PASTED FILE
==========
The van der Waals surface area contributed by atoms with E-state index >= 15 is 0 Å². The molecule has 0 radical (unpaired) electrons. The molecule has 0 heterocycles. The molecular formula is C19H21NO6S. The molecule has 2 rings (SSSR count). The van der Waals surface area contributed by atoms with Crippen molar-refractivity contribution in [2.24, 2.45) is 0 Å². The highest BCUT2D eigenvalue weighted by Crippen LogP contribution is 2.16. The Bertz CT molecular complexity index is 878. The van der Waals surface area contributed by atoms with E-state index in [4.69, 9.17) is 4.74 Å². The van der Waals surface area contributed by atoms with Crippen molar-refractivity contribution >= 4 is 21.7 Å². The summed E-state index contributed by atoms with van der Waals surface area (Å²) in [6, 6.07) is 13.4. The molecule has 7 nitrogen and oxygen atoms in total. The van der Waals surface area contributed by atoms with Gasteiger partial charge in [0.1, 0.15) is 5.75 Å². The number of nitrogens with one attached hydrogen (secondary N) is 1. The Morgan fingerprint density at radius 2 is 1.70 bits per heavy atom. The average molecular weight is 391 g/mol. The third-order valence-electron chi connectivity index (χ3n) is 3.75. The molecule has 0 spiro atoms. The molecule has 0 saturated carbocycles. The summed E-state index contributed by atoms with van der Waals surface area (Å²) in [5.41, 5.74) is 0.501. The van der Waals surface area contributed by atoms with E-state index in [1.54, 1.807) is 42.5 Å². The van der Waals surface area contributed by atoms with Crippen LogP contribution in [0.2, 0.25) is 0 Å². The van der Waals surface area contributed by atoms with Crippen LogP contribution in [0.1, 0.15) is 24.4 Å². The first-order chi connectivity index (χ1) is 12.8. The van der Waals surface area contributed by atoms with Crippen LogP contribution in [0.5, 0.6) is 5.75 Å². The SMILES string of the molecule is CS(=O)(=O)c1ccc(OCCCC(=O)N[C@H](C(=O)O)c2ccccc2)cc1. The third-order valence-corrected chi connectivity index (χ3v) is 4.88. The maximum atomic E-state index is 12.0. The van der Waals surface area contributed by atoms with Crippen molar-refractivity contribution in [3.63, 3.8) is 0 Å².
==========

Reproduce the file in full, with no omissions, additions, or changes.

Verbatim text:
The van der Waals surface area contributed by atoms with E-state index >= 15 is 0 Å². The molecule has 0 radical (unpaired) electrons. The molecule has 0 heterocycles. The molecular formula is C19H21NO6S. The molecule has 2 rings (SSSR count). The van der Waals surface area contributed by atoms with Crippen molar-refractivity contribution in [2.24, 2.45) is 0 Å². The highest BCUT2D eigenvalue weighted by Crippen LogP contribution is 2.16. The Bertz CT molecular complexity index is 878. The van der Waals surface area contributed by atoms with E-state index in [4.69, 9.17) is 4.74 Å². The van der Waals surface area contributed by atoms with Crippen molar-refractivity contribution >= 4 is 21.7 Å². The summed E-state index contributed by atoms with van der Waals surface area (Å²) in [6, 6.07) is 13.4. The molecule has 7 nitrogen and oxygen atoms in total. The van der Waals surface area contributed by atoms with Gasteiger partial charge in [0.1, 0.15) is 5.75 Å². The number of nitrogens with one attached hydrogen (secondary N) is 1. The Morgan fingerprint density at radius 2 is 1.70 bits per heavy atom. The average molecular weight is 391 g/mol. The third-order valence-electron chi connectivity index (χ3n) is 3.75. The molecule has 0 spiro atoms. The molecule has 0 saturated carbocycles. The summed E-state index contributed by atoms with van der Waals surface area (Å²) in [5.41, 5.74) is 0.501. The van der Waals surface area contributed by atoms with E-state index in [1.54, 1.807) is 42.5 Å². The van der Waals surface area contributed by atoms with Crippen LogP contribution in [0.2, 0.25) is 0 Å². The van der Waals surface area contributed by atoms with Crippen LogP contribution in [0.1, 0.15) is 24.4 Å². The first-order chi connectivity index (χ1) is 12.8. The van der Waals surface area contributed by atoms with Crippen LogP contribution in [0.5, 0.6) is 5.75 Å². The SMILES string of the molecule is CS(=O)(=O)c1ccc(OCCCC(=O)N[C@H](C(=O)O)c2ccccc2)cc1. The third-order valence-corrected chi connectivity index (χ3v) is 4.88. The maximum atomic E-state index is 12.0. The van der Waals surface area contributed by atoms with Crippen molar-refractivity contribution in [3.63, 3.8) is 0 Å².